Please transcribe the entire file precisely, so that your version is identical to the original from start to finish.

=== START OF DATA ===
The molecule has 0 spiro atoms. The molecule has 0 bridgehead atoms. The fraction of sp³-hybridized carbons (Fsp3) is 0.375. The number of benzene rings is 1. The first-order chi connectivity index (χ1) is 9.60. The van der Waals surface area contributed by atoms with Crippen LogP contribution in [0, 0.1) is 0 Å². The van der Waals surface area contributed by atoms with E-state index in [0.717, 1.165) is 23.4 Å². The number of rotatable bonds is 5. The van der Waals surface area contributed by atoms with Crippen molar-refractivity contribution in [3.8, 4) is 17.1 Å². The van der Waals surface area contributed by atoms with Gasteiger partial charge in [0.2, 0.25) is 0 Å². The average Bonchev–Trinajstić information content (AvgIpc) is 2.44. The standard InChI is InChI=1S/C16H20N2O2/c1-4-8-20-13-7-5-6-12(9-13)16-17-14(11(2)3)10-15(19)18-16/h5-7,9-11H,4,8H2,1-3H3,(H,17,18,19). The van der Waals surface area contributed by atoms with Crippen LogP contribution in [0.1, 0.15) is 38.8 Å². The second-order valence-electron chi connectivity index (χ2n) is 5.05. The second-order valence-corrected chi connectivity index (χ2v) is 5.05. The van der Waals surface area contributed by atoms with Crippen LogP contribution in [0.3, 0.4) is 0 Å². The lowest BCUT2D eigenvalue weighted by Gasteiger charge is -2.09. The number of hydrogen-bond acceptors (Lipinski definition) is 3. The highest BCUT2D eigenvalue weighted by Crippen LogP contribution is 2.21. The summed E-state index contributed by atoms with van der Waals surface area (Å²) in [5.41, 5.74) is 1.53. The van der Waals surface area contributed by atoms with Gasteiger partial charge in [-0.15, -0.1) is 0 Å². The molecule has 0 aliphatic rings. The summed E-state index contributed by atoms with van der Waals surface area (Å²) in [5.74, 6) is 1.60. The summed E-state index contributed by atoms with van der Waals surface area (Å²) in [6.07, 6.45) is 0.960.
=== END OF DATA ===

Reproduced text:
The molecule has 0 spiro atoms. The molecule has 0 bridgehead atoms. The fraction of sp³-hybridized carbons (Fsp3) is 0.375. The number of benzene rings is 1. The first-order chi connectivity index (χ1) is 9.60. The van der Waals surface area contributed by atoms with Crippen LogP contribution in [0, 0.1) is 0 Å². The van der Waals surface area contributed by atoms with E-state index in [0.717, 1.165) is 23.4 Å². The number of rotatable bonds is 5. The van der Waals surface area contributed by atoms with Crippen molar-refractivity contribution in [3.8, 4) is 17.1 Å². The van der Waals surface area contributed by atoms with Gasteiger partial charge in [0.2, 0.25) is 0 Å². The average Bonchev–Trinajstić information content (AvgIpc) is 2.44. The standard InChI is InChI=1S/C16H20N2O2/c1-4-8-20-13-7-5-6-12(9-13)16-17-14(11(2)3)10-15(19)18-16/h5-7,9-11H,4,8H2,1-3H3,(H,17,18,19). The van der Waals surface area contributed by atoms with Crippen LogP contribution in [0.1, 0.15) is 38.8 Å². The second-order valence-electron chi connectivity index (χ2n) is 5.05. The second-order valence-corrected chi connectivity index (χ2v) is 5.05. The van der Waals surface area contributed by atoms with Crippen LogP contribution in [0.3, 0.4) is 0 Å². The lowest BCUT2D eigenvalue weighted by Gasteiger charge is -2.09. The number of hydrogen-bond acceptors (Lipinski definition) is 3. The highest BCUT2D eigenvalue weighted by Crippen LogP contribution is 2.21. The summed E-state index contributed by atoms with van der Waals surface area (Å²) in [5.41, 5.74) is 1.53. The van der Waals surface area contributed by atoms with Gasteiger partial charge in [-0.15, -0.1) is 0 Å². The molecule has 0 aliphatic rings. The summed E-state index contributed by atoms with van der Waals surface area (Å²) in [5.74, 6) is 1.60. The summed E-state index contributed by atoms with van der Waals surface area (Å²) in [6.07, 6.45) is 0.960.